Of all the musical instruments invented by Adolphe Sax in the mid-19th century, the baritone saxophone remains the least played. Harry Carney
persuaded Duke Ellington
to use the heavy, cumbersome instrument and it became a distinctive part of the band's sound. Others who have played the baritone saxophone include Cecil Payne
, Pepper Adams
, Serge Chaloff
andfor reasons that remain obscureLisa Simpson (perhaps she welcomed the challenge). Gerry Mulligan
and the Swede Lars Gullin
gave the instrument a distinctive, laid-back, specifically modern sound.
All of which brings us to Ronnie Cuber
, who uses the baritone sax as a forceful, hard bop instrument, creating a very distinctive sound all his own, as can be heard in this 2017 live recording from Jazzhus Montmartre in Copenhagen. Risks were taken. Well into the set, Cuber asked organist Kjell Lauritsen, "Can you play Cherokee?" When Lauritsen replied, "Yeah, not too fast," Cuber responded, "It's gonna be fast."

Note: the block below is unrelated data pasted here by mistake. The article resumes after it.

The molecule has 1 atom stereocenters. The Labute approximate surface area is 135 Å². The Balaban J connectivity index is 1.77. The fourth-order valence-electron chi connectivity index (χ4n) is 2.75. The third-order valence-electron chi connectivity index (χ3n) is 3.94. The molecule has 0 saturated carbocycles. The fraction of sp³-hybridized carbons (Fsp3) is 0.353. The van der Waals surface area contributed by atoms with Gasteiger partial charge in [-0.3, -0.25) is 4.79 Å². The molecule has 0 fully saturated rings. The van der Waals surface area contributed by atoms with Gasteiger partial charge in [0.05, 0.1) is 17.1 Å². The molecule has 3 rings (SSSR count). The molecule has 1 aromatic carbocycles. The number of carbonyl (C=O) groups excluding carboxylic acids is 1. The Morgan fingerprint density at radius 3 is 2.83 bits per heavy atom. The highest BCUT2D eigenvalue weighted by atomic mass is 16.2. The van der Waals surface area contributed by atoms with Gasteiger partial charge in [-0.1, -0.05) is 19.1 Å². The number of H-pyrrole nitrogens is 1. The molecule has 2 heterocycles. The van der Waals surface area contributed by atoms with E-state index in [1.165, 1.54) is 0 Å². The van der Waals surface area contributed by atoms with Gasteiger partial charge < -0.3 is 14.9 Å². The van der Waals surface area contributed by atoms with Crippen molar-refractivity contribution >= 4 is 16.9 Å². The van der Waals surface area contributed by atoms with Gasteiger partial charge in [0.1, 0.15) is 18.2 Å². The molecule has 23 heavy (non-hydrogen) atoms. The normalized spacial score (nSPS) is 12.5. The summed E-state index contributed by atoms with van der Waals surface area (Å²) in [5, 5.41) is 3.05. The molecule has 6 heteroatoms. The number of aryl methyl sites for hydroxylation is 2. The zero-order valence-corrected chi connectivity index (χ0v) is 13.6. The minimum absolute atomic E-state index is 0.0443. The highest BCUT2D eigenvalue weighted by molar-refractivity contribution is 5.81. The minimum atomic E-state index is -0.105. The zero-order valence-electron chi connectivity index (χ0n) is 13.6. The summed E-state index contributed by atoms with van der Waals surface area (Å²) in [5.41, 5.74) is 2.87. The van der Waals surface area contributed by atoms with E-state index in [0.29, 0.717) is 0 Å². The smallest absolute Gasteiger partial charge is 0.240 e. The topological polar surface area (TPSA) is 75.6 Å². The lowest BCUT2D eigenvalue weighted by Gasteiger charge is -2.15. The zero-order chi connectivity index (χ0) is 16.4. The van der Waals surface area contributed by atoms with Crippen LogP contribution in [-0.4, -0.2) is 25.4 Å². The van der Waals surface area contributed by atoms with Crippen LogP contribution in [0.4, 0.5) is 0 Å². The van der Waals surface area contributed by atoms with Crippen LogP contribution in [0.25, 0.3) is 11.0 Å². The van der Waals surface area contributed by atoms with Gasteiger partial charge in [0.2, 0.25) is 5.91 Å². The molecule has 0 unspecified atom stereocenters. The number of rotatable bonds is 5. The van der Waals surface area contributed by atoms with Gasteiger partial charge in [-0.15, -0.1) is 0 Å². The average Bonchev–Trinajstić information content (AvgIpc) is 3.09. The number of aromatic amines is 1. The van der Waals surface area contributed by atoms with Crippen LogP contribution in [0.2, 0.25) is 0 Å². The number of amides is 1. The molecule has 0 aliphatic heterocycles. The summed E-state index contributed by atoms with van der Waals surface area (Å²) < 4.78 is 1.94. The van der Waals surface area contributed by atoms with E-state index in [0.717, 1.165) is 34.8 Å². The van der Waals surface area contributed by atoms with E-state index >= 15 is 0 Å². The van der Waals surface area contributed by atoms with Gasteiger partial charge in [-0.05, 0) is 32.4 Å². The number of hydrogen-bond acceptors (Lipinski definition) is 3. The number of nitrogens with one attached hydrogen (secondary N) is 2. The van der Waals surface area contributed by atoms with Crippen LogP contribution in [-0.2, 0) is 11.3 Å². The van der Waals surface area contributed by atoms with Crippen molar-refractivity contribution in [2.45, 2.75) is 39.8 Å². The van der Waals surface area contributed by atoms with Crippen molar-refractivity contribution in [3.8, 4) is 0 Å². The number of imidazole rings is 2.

Lauritsen says, "I don't know how anyone can play this instrumentthe baritone saxin that tempo. But with Ronnie everything falls into place. His playing sets every tempo, every mood right in place for all in the band."
Ray Noble's "Cherokee" is third up, following an original, "Tee's Bag," then Toots Thielemans' gentle ballad "Bluesette." Next comes "Just Friends" by John Klenner, from 1931 and Charlie Parker
's "Au Privave," penned two decades later. Despite the fact that it's one of Parker's more enduring compositions, no one has ever been able to figure out what it means. Lauritsen is particularly good on this one and there's some fine drumming by Andreas Svendsen.
Guitarist Krister Jonsson produces a good solo on Horace Silver's "Silver's Serenade" and an even better one on Lauritsen's "Jazz Girls," which otherwise sees Cuber at his straight ahead best. Then everything comes to a fine conclusion with "Four," by Miles Davis
(though authorship has been contested by saxophonist Eddie "Cleanhead" Vinson and it also sounds remarkably like the Barton Lane showstopper "How About You?" from 1941).